The aim of the present study was to investigate the activity of ferroquine against P. falciparum isolates from an area with a known high multi-drug resistance rate.
Methods
Parasite isolates were obtained from patients with acute falciparum malaria attending the clinics of SMRU. In vitro cultures of these isolates were set-up in the SMRU-laboratory on pre-dosed drug plates, and grown in culture for 42 hours. Parasite growth was assessed by the double-site enzyme-linked pLDH immunodetection (DELI) assay.
Results
Sixty-five P. falciparum isolates were successfully grown in culture. The ferroquine mean IC50 (95% CI) was 9.3 nM (95% C.I.: 8.7 – 10.0). The mean IC50 value for the principal metabolite of ferroquin, SR97213A, was 37.0 nM (95% C.I.: 34.3 – 39.9), which is four times less active than ferroquine. The isolates in this study were highly multi-drug resistant but ferroquine was more active than chloroquine, quinine, mefloquine and piperaquine. Only artesunate was more active than ferroquine. Weak but significant correlations were found between ferroquine and its principal metabolite (r2 = 0.4288), chloroquine (r2 = 0.1107) and lumefantrine (r2 = 0.2364).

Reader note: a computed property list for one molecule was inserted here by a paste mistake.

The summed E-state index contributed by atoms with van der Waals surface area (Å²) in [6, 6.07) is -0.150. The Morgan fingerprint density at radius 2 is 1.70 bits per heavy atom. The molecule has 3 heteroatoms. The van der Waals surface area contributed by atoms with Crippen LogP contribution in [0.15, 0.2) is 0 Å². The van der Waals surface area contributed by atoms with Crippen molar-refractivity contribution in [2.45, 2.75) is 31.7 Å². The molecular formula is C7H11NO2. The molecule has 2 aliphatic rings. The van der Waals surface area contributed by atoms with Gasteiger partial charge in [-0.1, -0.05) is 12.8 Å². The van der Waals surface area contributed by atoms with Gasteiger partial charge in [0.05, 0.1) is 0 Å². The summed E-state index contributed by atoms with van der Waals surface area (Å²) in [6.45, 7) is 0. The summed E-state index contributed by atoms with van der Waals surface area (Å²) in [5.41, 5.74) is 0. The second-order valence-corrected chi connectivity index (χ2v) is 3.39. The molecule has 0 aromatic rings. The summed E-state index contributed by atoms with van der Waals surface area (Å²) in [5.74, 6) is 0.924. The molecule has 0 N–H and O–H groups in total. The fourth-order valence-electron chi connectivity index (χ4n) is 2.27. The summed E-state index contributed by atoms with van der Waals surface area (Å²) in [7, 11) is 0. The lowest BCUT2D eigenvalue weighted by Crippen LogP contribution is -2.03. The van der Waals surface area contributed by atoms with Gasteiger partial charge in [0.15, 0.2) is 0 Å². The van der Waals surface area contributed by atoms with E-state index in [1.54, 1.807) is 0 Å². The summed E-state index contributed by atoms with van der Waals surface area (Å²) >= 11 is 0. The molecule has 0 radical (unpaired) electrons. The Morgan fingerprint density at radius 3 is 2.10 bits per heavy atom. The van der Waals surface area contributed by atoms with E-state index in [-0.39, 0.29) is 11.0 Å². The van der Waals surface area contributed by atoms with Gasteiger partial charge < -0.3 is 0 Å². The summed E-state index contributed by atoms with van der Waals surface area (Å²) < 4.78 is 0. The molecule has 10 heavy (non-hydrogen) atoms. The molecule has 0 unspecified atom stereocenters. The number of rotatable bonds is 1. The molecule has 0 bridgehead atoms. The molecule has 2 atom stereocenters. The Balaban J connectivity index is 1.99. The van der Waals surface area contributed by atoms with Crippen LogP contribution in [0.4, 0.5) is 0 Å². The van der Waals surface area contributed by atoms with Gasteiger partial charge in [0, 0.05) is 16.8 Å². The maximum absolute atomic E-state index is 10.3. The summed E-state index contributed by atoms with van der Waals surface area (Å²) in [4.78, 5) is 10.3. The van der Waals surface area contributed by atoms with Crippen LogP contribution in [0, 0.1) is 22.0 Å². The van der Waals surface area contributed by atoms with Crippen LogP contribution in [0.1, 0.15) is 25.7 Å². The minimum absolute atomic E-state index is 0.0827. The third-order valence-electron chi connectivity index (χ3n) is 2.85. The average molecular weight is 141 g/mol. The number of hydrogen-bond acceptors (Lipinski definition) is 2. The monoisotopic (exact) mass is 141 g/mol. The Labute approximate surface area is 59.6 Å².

Conclusion
The results presented in this study demonstrate that the new ferroquine compound SSR97193 has high anti-malarial activity in vitro against multi-drug resistant P. falciparum.
doi:10.1186/1475-2875-6-81
PMCID: PMC1934364  PMID: 17597537
15.  Structure-guided lead optimization of triazolopyrimidine-ring substituents identifies potent Plasmodium falciparum dihydroorotate dehydrogenase inhibitors with clinical candidate potential 
Journal of medicinal chemistry  2011;54(15):5540-5561.
Drug therapy is the mainstay of antimalarial therapy, yet current drugs are threatened by the development of resistance. In an effort to identify new potential anti-malarials we have undertaken a lead optimization program around our previously identified triazolopyrimidine-based series of Plasmodium falciparum dihydroorotate dehydrogenase (PfDHODH) inhibitors. The X-ray structure of PfDHODH was used to inform the medicinal chemistry program allowing the identification of a potent and selective inhibitor (DSM265) that acts through DHODH inhibition to kill both sensitive and drug resistant strains of the parasite. This compound has similar potency to chloroquine in the humanized SCID mouse P. falciparum model, can be synthesized by a simple route, and rodent pharmacokinetic studies demonstrated it has excellent oral bioavailability, a long half-life and low clearance. These studies have identified the first candidate in the triazolopyrimidine series to meet previously established progression criteria for efficacy and ADME properties, justifying further development of this compound towards clinical candidate status.
doi:10.1021/jm200592f
PMCID: PMC3156099  PMID: 21696174
16.  Plasmodium dihydroorotate dehydrogenase: a promising target for novel anti-malarial chemotherapy 
Infectious disorders drug targets  2010;10(3):226-239.